Eastover, North Carolina

Eastover, North Carolina

Eastover is a town in Cumberland County, North Carolina, United States. The population was 3,628 at the 2010 census. It was incorporated on July 25, 2007.

Source: "List of Interstate Highways in North Carolina", Wikipedia, Wikimedia Foundation, (2022, November 27th), https://en.wikipedia.org/wiki/List_of_Interstate_Highways_in_North_Carolina.

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See also
References
  1. ^ a b "2019 Highway and Road Mileage" (PDF). Connect NCDOT. North Carolina Department of Transportation. June 2020. Retrieved May 15, 2022.
  2. ^ Price, Jeff (May 6, 2019). "Table 3: Interstate Routes in Each of the 50 States, District of Columbia, and Puerto Rico". Route Log and Finder List. Federal Highway Administration. Retrieved March 13, 2021.
  3. ^ Price, Jeff (May 6, 2019). "Table 1: Main Routes of the Dwight D. Eisenhower National System of Interstate and Defense Highways as of December 31, 2018". Route Log and Finder List. Federal Highway Administration. Retrieved March 13, 2021.
  4. ^ North Carolina Department of Transportation (June 21, 2008). "I-26 Fact Sheet" (PDF). North Carolina Department of Transportation. Archived from the original (PDF) on June 21, 2008. Retrieved June 20, 2014.
  5. ^ North Carolina Department of Transportation (June 21, 2008). "I-40 Fact Sheet" (PDF). North Carolina Department of Transportation. Archived from the original (PDF) on June 21, 2008. Retrieved June 20, 2014.
  6. ^ a b North Carolina Department of Transportation (May 25, 2016). "North Carolina Gains Names for Two New Interstate Designations" (Press release). North Carolina Department of Transportation. Archived from the original on June 16, 2016. Retrieved May 25, 2016.
  7. ^ a b Division of Highways (September 20, 1996). "I-73/I-74 (1996-09-20)" (PDF). North Carolina Department of Transportation. Retrieved July 4, 2013.
  8. ^ North Carolina Department of Transportation (June 21, 2008). "I-77 Fact Sheet" (PDF). North Carolina Department of Transportation. Archived from the original (PDF) on June 21, 2008. Retrieved June 20, 2014.
  9. ^ North Carolina Department of Transportation (June 21, 2008). "I-85 Fact Sheet" (PDF). North Carolina Department of Transportation. Archived from the original (PDF) on June 21, 2008. Retrieved June 20, 2014.
  10. ^ North Carolina Department of Transportation (June 21, 2008). "I-95 Fact Sheet" (PDF). North Carolina Department of Transportation. Archived from the original (PDF) on June 21, 2008. Retrieved June 20, 2014.
  11. ^ Price, Jeff (May 6, 2019). "Table 2: Auxiliary Routes of the Dwight D. Eisenhower National System of Interstate and Defense Highways as of December 31, 2018". Route Log and Finder List. Federal Highway Administration. Retrieved March 13, 2021.
  12. ^ "Vovici EFM Report: RN-08-03 (2008-12-15)" (PDF). North Carolina Department of Transportation. December 15, 2008. Retrieved July 4, 2013.
  13. ^ North Carolina Department of Transportation (November 1, 1980). "I-240 (1980-11-01)" (PDF). North Carolina Department of Justice. Retrieved July 4, 2013.
  14. ^ "Winston-Salem Northern Beltway". North Carolina Department of Transportation. Retrieved October 12, 2022.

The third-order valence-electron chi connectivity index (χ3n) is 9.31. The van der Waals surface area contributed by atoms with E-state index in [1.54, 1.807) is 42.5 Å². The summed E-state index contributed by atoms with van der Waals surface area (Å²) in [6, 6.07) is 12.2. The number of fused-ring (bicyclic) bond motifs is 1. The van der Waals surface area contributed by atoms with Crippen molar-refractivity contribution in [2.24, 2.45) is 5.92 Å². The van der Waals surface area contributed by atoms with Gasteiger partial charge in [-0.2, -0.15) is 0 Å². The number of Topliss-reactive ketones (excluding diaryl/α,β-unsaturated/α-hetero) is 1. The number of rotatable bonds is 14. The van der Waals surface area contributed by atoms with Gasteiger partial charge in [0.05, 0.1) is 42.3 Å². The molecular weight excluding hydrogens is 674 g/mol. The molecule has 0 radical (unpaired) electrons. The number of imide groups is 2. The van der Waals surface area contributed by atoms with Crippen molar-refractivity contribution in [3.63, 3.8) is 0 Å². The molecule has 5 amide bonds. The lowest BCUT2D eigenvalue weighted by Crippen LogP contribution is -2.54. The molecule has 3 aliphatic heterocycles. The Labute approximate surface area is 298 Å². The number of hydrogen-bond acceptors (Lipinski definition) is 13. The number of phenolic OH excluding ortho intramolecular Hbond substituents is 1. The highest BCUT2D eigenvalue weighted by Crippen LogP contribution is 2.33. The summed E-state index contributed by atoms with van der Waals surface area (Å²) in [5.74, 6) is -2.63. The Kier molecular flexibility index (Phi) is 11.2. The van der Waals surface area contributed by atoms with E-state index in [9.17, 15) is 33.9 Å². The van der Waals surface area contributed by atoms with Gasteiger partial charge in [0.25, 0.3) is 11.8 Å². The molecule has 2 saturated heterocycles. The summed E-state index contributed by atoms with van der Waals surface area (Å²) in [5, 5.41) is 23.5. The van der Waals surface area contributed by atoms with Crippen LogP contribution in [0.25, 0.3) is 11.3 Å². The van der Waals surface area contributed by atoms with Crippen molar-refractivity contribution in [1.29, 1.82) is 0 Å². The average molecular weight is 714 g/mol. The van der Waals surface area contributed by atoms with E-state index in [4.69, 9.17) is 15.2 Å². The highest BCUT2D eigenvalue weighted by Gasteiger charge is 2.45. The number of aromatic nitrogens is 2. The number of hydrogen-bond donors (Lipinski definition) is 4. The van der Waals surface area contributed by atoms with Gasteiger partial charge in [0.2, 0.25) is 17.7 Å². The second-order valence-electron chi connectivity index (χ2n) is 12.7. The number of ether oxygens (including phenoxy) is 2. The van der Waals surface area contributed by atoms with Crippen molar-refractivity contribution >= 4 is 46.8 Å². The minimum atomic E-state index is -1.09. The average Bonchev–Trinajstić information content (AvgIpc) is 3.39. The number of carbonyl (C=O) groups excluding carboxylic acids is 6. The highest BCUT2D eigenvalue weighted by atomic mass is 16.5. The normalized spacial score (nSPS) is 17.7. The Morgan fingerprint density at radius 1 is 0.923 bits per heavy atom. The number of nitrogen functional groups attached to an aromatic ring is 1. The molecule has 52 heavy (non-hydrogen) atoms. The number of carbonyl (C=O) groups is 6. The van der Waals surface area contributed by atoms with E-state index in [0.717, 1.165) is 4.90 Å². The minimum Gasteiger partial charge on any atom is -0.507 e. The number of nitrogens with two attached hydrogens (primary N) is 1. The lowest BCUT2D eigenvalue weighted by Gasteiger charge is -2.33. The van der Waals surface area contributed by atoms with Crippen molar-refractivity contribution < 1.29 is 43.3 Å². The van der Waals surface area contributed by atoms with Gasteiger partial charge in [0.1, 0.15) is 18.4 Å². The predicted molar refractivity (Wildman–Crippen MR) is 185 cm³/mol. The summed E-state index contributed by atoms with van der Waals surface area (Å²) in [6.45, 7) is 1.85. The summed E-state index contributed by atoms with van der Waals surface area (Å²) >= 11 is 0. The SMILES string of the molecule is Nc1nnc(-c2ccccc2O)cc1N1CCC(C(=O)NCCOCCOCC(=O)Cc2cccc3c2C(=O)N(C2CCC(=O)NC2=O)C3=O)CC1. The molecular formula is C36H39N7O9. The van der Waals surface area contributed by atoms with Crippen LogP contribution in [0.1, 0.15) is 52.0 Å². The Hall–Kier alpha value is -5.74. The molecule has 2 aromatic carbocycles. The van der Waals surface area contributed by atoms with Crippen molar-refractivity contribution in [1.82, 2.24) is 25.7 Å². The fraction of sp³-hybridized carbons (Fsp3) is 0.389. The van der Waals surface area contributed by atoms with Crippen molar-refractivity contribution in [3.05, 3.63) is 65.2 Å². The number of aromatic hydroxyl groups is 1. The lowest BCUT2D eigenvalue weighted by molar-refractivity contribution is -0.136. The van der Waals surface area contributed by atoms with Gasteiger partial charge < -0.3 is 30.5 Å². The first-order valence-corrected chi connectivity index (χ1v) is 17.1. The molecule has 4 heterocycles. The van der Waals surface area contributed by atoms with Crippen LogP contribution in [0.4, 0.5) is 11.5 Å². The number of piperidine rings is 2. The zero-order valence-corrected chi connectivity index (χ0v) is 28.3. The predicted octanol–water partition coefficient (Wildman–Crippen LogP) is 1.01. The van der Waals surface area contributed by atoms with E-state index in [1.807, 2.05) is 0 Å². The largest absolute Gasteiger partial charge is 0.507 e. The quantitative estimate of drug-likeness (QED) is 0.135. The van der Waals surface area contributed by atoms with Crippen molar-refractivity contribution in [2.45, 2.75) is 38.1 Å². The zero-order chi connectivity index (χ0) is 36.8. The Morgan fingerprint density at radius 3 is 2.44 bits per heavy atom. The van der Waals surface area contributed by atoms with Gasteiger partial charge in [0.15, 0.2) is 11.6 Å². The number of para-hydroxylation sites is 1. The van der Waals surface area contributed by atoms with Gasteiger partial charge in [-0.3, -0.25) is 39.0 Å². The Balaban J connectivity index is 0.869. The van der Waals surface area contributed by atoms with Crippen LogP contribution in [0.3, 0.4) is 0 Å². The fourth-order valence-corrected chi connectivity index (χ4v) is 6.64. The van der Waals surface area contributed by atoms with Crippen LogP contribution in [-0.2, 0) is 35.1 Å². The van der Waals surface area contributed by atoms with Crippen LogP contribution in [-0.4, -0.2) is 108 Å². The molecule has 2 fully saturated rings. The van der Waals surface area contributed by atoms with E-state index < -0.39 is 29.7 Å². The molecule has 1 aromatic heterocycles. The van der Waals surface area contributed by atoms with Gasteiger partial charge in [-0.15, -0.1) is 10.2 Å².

15. ^ "Project Highlights". North Carolina Department of Transportation. Retrieved October 12, 2022.
  16. ^ "I-285 (2018-02-01)" (PDF). North Carolina Department of Transportation. February 1, 2018. Retrieved January 16, 2019.
  17. ^ "Route Change (2019-01-15)" (PDF). North Carolina Department of Transportation. January 15, 2019. Retrieved December 5, 2019.
  18. ^ "I-440 (1991-07-16)" (PDF). North Carolina Department of Transportation. July 16, 1991. Retrieved July 4, 2013.
  19. ^ Special Committee on U.S. Route Numbering (June 7, 1988). "Route Numbering Committee Agenda" (PDF) (Report). Washington, DC: American Association of State Highway and Transportation Officials. p. 2. Retrieved June 5, 2015 – via Wikimedia Commons.
  20. ^ North Carolina Department of Transportation (December 12, 2013). "North Carolina Gets a New Interstate, with the I-495 Designation near Raleigh" (Press release). North Carolina Department of Transportation. Archived from the original on July 5, 2017. Retrieved December 12, 2013.
  21. ^ "I-540 (1996-12-04)" (PDF). North Carolina Department of Transportation. December 4, 1996. Retrieved July 4, 2013.
  22. ^ Google (November 28, 2021). "Interstate 587" (Map). Google Maps. Google. Retrieved November 28, 2021.
  23. ^ North Carolina Department of Transportation (November 21, 2016). "Governor McCrory Announces Designation for US 264 to Greenville" (Press release). North Carolina Department of Transportation. Archived from the original on November 25, 2016. Retrieved November 24, 2016.
  24. ^ Rogers, Mark (November 19, 2021). "Infrastructure bill clears way for future I-685". The Sanford Herald. Retrieved November 22, 2021.
  25. ^ "I-785 (2013-07-31)" (PDF). North Carolina Department of Transportation. July 31, 2013. Retrieved August 28, 2013.
  26. ^ "I-795 (2007-10-19)" (PDF). North Carolina Department of Transportation. October 19, 2007. Retrieved July 4, 2013.
  27. ^ "I-840 (2011-09-02)" (PDF). North Carolina Department of Transportation. September 2, 2011. Retrieved July 4, 2013.
  28. ^ Google (October 12, 2022). "Interstate 885" (Map). Google Maps. Google. Retrieved October 12, 2022.
  29. ^ "Durham's East End Connector to open to drivers this afternoon" by Monica Casey and Nia Harden, June 30, 2022 (WRAL.com)
  30. ^ "I-40 Bus (1992-11-09)" (PDF). North Carolina Department of Transportation. November 9, 1992. Retrieved July 4, 2013.
  31. ^ "Interstate 440 Route Change (07-16-1991)" (PDF). North Carolina Department of Transportation. July 16, 1991. Retrieved November 16, 2013.
  32. ^ a b "I-95 Bus (1978-05-01)" (PDF). North Carolina Department of Transportation. May 1, 1978. Retrieved July 4, 2013.
  33. ^ "I-95 Bus (1986-01-01)" (PDF). North Carolina Department of Transportation. January 1, 1986. Retrieved July 4, 2013.